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Planning to avoid estate taxes

A major component of estate planning in Pittsburgh is ensuring that one's liabilities have a minimal impact on the anticipated amount of assets they will have to pass on to beneficiaries. One can typically plan to resolve a majority of their debts before their estate's are dispersed; they may believe that there is nothing that they can do to avoid paying estate taxes. Yet a closer review of federal tax law reveals that estate taxes need not be a major concern. 

Why? First off, only a small percentage of estates will actually be taxed (indeed, projections from the Internal Revenue Service show that in 2019, only around 31,700 are anticipated to be filed in the U.S.). This is because the federal government has established an estate tax threshold. If the total taxable value of one's estate is under that threshold, then it is not subject to federal estate taxes. 

Staying mentally sharp might help you age gracefully

Protecting yourself as you grow older is important. It may be natural for your perspective to change. Your life experiences have provided an education that is uniquely yours. You have likely succeeded in ways you did not think possible when you were younger.

At the same time, aging can have significant effects on your mind. While planning for the unexpected is helpful, it does not offer you any guarantees of prolonged mental health. Even though you have prepared financial and healthcare powers of attorney in case of your incapacity, there are things you can do to help stay mentally sharp.

What is a Medicaid spend-down?

Medicaid/Medical Assistance Planning is something that your family may need to consider. As your parents become older and their health deteriorates, it can be helpful to begin thinking ahead to a time when they might need to take up residence in a Pennsylvania nursing home. No one wants to go into a nursing home; so, this can be one of the most difficult situations a family ever faces. It will become even more difficult when you discover the high costs of long-term care.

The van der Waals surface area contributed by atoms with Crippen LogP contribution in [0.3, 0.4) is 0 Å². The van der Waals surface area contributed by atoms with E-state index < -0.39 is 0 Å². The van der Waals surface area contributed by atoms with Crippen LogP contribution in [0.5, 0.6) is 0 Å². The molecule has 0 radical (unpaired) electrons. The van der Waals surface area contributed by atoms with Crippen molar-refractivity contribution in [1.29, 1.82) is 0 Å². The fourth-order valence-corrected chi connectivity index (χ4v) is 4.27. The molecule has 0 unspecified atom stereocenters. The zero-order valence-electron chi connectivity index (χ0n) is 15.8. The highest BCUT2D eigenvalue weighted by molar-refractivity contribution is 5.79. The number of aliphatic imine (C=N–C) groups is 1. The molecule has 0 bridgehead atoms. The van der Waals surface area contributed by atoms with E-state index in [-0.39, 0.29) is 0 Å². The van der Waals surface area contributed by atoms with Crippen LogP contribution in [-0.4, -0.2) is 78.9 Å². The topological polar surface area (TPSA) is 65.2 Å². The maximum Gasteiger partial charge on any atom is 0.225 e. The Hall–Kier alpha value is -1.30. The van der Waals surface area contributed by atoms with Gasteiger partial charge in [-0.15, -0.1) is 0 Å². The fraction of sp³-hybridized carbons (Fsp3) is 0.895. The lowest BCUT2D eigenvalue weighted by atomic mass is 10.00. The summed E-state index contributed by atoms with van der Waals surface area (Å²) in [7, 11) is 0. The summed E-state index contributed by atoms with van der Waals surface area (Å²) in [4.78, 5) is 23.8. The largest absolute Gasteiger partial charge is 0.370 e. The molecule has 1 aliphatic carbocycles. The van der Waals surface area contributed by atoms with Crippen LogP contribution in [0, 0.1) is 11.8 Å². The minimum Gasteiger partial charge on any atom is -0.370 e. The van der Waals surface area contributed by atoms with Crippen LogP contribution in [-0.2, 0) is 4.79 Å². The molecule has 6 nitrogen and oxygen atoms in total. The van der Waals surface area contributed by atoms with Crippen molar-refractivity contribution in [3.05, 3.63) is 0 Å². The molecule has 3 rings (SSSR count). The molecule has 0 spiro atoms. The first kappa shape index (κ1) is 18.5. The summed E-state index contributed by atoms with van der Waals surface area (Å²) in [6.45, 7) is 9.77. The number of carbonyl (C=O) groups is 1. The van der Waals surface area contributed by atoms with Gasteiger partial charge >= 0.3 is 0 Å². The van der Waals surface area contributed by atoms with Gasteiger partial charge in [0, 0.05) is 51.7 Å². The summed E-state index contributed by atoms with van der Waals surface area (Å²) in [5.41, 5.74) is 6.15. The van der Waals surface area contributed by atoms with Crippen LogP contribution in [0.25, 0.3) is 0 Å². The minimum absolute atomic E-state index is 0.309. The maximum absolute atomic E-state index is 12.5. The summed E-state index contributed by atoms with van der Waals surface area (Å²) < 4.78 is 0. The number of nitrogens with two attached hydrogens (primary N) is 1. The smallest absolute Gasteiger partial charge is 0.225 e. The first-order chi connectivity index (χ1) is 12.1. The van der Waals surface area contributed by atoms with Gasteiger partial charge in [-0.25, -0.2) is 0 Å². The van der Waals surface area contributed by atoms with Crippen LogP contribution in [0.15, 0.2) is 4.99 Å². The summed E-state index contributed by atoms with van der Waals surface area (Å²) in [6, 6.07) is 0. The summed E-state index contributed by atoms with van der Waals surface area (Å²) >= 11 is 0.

Even if your parents are reasonably well-to-do people, they likely have not accumulated the assets necessary to pay for long-term care and may not have long-term care insurance to help cover the expenses, which, in 2019, may be over $10,000 per month in Pennsylvania. Consequently, they may need to spend down their assets and apply for Medicaid. This is when you discover that, while Medicaid does indeed pay for long-term care, there are medical eligibility requirements as well as income and asset limits to qualify. Not everyone is eligible for Medicaid.

Considerations for special needs guardianships

Residents in Pennsylvania who have children with disabilities or other types of special needs know that they may need to take extra steps to provide appropriate care for their loved ones. These extra steps do not just involve focusing on the years after the parents have died but may need to begin as soon as the child turns 18 and becomes a legal adult.

Special needs or not, a person who is 18 years old is deemed to be solely responsible for his or her own decisions unless other legal arrangements have been made. A guardianship through the Orphans' Court is one type of arrangement that may allow another person to take care of or assist a person with special needs. On the other hand, Powers of Attorney may be enough.

Which individuals can benefit from guardianships?

Guardianships may be of benefit to certain types of individuals in Pennsylvania. These individuals may include elderly loved ones, persons who are unable to handle their own financial or medical decisions due to some type of impairment or minors with special needs who are about to come of age. Sikov and Love, P.A., is here to help you through all the hurdles of determining if a guardianship is appropriate and establishing a guardianship though the Orphans' Court.

In the case of elderly loved ones or impaired family members, guardianships will let you manage their money and assets for them so that you don't have to worry about them recklessly spending or giving away money or losing track of paying their bills. Guardianships are also helpful for making healthcare and placement decisions, if your loved ones need medical treatment or possible placement in a personal care home, an assisted living facility or a nursing home.

Guardianships and elder abuse in Pennsylvania